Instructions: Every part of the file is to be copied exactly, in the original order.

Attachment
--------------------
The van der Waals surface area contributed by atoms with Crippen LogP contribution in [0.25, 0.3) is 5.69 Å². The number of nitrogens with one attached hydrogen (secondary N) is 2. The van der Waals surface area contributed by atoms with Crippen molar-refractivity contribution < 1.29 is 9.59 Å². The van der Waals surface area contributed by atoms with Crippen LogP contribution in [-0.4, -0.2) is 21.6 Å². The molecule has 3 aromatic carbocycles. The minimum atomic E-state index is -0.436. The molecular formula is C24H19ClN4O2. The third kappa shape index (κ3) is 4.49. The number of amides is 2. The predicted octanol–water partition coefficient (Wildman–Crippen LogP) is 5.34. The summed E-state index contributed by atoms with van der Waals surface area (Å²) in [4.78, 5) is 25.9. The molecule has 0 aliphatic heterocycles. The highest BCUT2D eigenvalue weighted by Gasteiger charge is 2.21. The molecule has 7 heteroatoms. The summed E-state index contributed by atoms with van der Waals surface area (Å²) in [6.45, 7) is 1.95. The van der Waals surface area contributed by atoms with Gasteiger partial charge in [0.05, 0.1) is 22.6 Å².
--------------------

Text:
The van der Waals surface area contributed by atoms with Crippen LogP contribution in [0.25, 0.3) is 5.69 Å². The number of nitrogens with one attached hydrogen (secondary N) is 2. The van der Waals surface area contributed by atoms with Crippen molar-refractivity contribution < 1.29 is 9.59 Å². The van der Waals surface area contributed by atoms with Crippen LogP contribution in [-0.4, -0.2) is 21.6 Å². The molecule has 3 aromatic carbocycles. The minimum atomic E-state index is -0.436. The molecular formula is C24H19ClN4O2. The third kappa shape index (κ3) is 4.49. The number of amides is 2. The predicted octanol–water partition coefficient (Wildman–Crippen LogP) is 5.34. The summed E-state index contributed by atoms with van der Waals surface area (Å²) in [4.78, 5) is 25.9. The molecule has 0 aliphatic heterocycles. The highest BCUT2D eigenvalue weighted by Gasteiger charge is 2.21. The molecule has 7 heteroatoms. The summed E-state index contributed by atoms with van der Waals surface area (Å²) in [6.45, 7) is 1.95. The van der Waals surface area contributed by atoms with Gasteiger partial charge in [0.05, 0.1) is 22.6 Å².